Thursday 14 December 2017

God in your corner

As Tanya Sweeney discovers, the link between spirituality and sport is one that is only now starting to be explored

Ireland's Katie Taylor: Photo: Stephen McCarthy / Sportsfile
Ireland's Katie Taylor: Photo: Stephen McCarthy / Sportsfile

Tanya Sweeney

For most people, God rarely comes into sport and fitness ... unless, perhaps, you're blaspheming during a gruelling workout.

However, a team of experts are currently seeking to examine the link between sport and spirituality, believing the latter makes for a more rewarding and powerful experience for athletes.

Certainly, we in Ireland have seen the power of spirituality in the sports arena first hand: boxing champ Katie Taylor, after all, has been open about her strong sense of spirituality.

Referring to her momentous win at the 2012 Olympics in London, she told RTÉ: "I dreamt of this moment so many times before and now I just can't believe the grace of God in my life right now. I just want to thank everyone for all their prayers. I said it yesterday, as well, with all the prayers over the last week. I'd be nothing without God."

Elsewhere, Scottish sports psychologist Mark Nesti worked in Premier League football as a counselling psychologist. And, contrary to what many might believe, he notes that some of the Premiership's top footballing names are also highly spiritual.

"Of the four Muslim names on one team I'm thinking about, three are very serious about their faith and it's all over everything they do," he explains. "This is not about people finding religion ... these are players who have religious traditions and merge into this incredible world. They're finding out how to be a human in the brutal, volatile world of sport."

Needless to say, this image flies in the face of the long-held impression that some have of footballers as overpaid, overpampered yobs.

"It's a global, multinational league, and a high number of those players have strong spiritual and religious beliefs," counters Mark. "There, they find their deepest source of meaning, which helps them deal with the utter unreality or pressure of their job."

With more focus on researching spirituality in the field of sports psychology, Mark makes a distinction between spirituality and being religious ... and is at pains to redefine what we think constitutes being 'spiritual'.

"It's a terrible shame, but our view of spirituality is as this soft, pseudo-feminine, arty thing," he notes. "In reality, it's as much about people tackling hard and being ferocious as it is about being gentle. These people aren't playing to be saints ... they're playing to be human beings."

There is a longstanding image of top-ranked footballers and athletes on the cusp of retirement. After decades of ascetic discipline and focus, many of them are intoxicated with their newfound freedom after their careers end. Let off the leash, some tend to implode. Does a strong sense of spirituality inure sportsmen from this type of self-destruction? Not necessarily, according to Mark.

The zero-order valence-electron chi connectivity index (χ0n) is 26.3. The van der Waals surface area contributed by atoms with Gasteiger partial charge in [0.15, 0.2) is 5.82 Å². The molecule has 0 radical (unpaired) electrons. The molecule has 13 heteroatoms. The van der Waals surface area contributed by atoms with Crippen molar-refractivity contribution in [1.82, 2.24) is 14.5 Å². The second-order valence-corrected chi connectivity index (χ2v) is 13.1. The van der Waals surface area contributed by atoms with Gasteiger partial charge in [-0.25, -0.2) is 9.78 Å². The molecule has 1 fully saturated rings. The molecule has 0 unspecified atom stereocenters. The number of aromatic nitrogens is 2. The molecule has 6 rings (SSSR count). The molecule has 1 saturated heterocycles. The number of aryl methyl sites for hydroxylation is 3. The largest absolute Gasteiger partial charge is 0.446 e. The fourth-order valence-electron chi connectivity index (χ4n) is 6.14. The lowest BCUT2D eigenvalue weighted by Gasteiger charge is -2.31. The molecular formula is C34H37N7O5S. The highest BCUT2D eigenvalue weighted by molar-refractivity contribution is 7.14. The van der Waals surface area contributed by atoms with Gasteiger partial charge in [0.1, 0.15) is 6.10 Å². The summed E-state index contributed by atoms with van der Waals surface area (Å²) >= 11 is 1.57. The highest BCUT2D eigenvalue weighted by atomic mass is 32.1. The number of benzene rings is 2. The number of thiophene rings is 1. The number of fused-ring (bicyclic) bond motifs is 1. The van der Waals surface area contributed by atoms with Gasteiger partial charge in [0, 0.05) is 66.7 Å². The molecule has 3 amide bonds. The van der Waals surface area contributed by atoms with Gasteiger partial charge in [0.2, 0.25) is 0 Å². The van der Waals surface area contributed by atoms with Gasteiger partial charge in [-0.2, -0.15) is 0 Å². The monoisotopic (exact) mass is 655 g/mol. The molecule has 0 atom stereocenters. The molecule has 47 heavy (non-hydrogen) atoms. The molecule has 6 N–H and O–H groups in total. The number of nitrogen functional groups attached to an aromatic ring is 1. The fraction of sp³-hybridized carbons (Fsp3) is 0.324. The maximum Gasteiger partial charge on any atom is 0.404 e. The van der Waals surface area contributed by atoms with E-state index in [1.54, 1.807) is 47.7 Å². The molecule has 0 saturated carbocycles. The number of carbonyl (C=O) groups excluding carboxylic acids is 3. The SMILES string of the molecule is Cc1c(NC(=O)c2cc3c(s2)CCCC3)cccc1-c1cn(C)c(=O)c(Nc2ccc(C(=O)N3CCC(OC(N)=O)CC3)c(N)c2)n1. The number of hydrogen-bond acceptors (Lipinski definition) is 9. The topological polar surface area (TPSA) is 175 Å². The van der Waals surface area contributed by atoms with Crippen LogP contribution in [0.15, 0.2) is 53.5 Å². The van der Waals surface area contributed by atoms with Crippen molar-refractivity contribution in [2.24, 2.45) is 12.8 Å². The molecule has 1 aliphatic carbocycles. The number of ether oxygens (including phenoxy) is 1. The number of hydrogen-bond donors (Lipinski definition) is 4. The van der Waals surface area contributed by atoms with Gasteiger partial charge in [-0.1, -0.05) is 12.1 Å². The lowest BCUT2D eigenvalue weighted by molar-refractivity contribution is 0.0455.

"Some of these people were off the leash from the start," he says. "Many high profile athletes have had demons to deal with, and it's been there throughout their professional careers. There is another category of people -- those who come out of their career and find that, having had that 'meaning' in their life and all the adulation from the age of 15 to 34, they find it difficult to replace that. If anything, we see people come out of the game and find themselves again. Spirituality gives them an identity beyond the transitory experience of being a celebrity. It reminds them that life is about something else."

And so the question looms large: a strong sense of spirituality certainly helps to tether athletes to themselves. But what of the mooted idea that spirituality could be an aid to performance? Here, Mark cites certain athletes' ability to get 'into the zone'.

"Being in the zone means you are lost in the task, and your mind is on nothing else," explains Mark. "When you're in that, you'll be the best you'll ever be. This is rooted in the spirit of play -- when a young child under five plays, they're so engrossed, they're not thinking of the extrinsic rewards. That's why (Lionel) Messi is the greatest footballer; because he plays like a child in pressured situations. It's not about being childish, but childlike. He throws himself fully into the task."

Seems that we civilians have plenty to learn from the greats in terms of our own regimes. Anyone who has ever been 'in the zone' during an intense workout or run will surely know the power of mind over matter.

"Some people believe that sport is an authentic way of finding yourself," muses Mark.

"When people fall on hard times, they sometimes turn to religion or pseudo-religion. It can be argued that sport seems to be the modern version of this.

"There's another side to it, however," he adds with a smile. "Sometimes sport is also just an opportunity to play for some people.

"It can be an awful lot like art, music or drama: in sport, you'll find the best examples of incredible joy and unbelievable disappointment."

Dr Mark Nesti is attending the conference 'Exploring the Link Between Sport and Spirituality' at St Patrick's College, Thurles, on January 24 and 25. See conferences for more information

Irish Independent

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